Coping with Coastal Change

Robert J. Nichols*, Marcel J.F. Stive, Richard S.J. Tol

*Corresponding author for this work

Research output: Chapter in Book / Report / Conference proceedingChapterAcademicpeer-review

Abstract

This chapter focuses on how to cope with coastal change and its implications. There are two major types of response: mitigation representing source control of drivers, such as greenhouse gas emissions and groundwater withdrawal, and adaptation referring to behavioral changes that range from individual actions to collective coastal management policy, such as upgraded defence systems, warning systems and land management approaches. Coping with coastal change involves analysis of all the drivers of change. All coping responses need to be consistent with wider societal and development objectives, and hence require implementation within an integrated coastal management philosophy. Proactive adaptation plans are already being formulated for urban areas such as London, the Netherlands and Ho Chi Min City. Some of the major adaptation challenges are in many developing countries, reflecting a large adaptation deficit; deltaic areas and small islands are the most vulnerable settings.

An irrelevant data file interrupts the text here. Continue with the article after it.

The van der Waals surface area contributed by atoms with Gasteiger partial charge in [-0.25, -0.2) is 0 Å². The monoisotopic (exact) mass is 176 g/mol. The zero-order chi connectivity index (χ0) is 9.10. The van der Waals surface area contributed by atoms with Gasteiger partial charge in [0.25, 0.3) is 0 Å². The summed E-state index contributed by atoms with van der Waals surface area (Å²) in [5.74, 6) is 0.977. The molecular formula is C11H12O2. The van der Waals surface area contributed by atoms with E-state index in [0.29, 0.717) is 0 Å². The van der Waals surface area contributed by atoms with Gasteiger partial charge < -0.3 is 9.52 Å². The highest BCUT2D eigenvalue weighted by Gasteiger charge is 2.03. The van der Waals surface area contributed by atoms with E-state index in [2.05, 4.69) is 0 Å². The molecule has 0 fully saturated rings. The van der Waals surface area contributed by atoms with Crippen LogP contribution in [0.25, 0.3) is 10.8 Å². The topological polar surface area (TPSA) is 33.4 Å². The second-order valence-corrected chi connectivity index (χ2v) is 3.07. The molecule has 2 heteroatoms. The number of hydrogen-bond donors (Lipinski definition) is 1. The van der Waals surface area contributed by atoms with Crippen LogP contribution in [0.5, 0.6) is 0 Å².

Original languageEnglish
Title of host publicationCoastal Environments and Global Change
PublisherWiley
Pages410-431
Number of pages22
ISBN (Electronic)9781119117261
ISBN (Print)9780470656594
DOIs
Publication statusPublished - 2015

Keywords

  • Coastal change
  • Coastal management policy
  • Land managemmt approaches
  • Upgraded defecnce systems
  • Urban areas
  • Warning systems

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